In this system of interlocking, controls are transmitted from the control machine to each bungalow on three wires, and indications are transmitted from each bungalow to the control machine on three other wires, the two three-wire arrangements being entirely independent so that controls to, and indications from, a bungalow can be transmitted simultaneously.
|Zone||Single switches||Crossovers||Main line derails||Switch machines||Bridge locks||Signals||Electric locks on hand-throw switches|
|3||Train Starting System|
The new signaling includes a train-starting indicator system by means of which the gateman in the passenger station, the train conductor on the platform, and the train director in the control tower, inform each other concerning the loading of a train before departure.
The train-starting system control panel is on the train director's desk, in front of the interlocking machine in the tower. On this panel, there are, in a vertical row from top to bottom, three indication lamps and two control push buttons for each station track. On each train platform in the station are a platform-indication signal and a key switch. At each gate on the station level are a yellow lamp indicator and a push button.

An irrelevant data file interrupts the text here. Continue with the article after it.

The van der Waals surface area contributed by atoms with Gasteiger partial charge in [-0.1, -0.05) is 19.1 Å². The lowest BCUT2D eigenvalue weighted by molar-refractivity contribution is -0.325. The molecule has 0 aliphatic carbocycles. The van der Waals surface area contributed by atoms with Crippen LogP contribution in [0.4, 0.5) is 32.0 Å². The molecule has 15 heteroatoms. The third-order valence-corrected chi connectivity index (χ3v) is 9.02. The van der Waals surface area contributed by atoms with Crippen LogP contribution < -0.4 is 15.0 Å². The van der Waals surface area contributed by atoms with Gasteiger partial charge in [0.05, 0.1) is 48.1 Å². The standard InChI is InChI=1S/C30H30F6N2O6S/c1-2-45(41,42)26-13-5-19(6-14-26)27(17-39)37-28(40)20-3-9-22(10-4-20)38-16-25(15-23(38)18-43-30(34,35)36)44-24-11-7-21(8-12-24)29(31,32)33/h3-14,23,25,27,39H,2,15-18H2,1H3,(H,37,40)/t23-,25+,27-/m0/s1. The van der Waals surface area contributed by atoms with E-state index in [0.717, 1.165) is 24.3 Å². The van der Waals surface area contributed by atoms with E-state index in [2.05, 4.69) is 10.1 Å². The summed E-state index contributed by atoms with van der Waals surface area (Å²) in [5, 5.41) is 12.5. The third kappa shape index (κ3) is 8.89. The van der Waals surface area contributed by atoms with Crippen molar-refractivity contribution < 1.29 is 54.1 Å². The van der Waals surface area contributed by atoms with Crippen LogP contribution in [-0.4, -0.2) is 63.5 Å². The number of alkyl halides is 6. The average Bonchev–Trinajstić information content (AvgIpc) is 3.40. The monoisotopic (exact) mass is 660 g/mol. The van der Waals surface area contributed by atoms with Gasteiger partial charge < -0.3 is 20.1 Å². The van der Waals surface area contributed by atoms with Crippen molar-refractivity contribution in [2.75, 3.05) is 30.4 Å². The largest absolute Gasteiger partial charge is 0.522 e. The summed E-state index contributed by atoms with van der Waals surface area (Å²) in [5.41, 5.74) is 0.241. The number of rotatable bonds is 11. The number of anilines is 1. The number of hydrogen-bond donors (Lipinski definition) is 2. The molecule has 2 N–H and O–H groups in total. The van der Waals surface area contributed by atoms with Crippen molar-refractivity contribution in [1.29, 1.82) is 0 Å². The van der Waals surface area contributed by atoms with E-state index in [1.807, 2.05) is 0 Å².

When a train on a given track is ready to load passengers, the conductor operates a key circuit controller on the platform for the direction the train is to move. This causes a red light to be established on the proper signal on the platform and also causes a control to be transmitted to the tower to light the red (ready to load) lamp on the station-starting control panel. When the towerman operates the acknowledgment button for that track, the red lamps on the station platform signal and on the towerman's cabinet are extinguished and yellow lamps are lighted at both of the locations and at the gateman's indicator. The yellow light directs the gateman to open the gate.
Small section of the new interlocking machine.
As the time approaches for the train to depart, the gateman closes the gate and allows time for passengers to descend the stairs and board the train. Then he presses his push-button, which extinguishes the yellow lamps on the gateman's indicator, on the platform indicator, and on the train director's desk, after which the green lamps on the platform indicator and on the train director's desk are lighted. The towerman then lines the route for the train and clears the signal to depart. The controls between the tower and station for this train-starting indicator system are accomplished by polar code similar to that already referred to.
This interlocking system was planned and installed under the jurisdiction of R. G. Gage, chief electrical engineer of the Canadian National, and under the direction of J. J. Ginty, superintendent signals. The plans and principal items of the interlocking equipment were furnished by the Union Switch & Signal Company.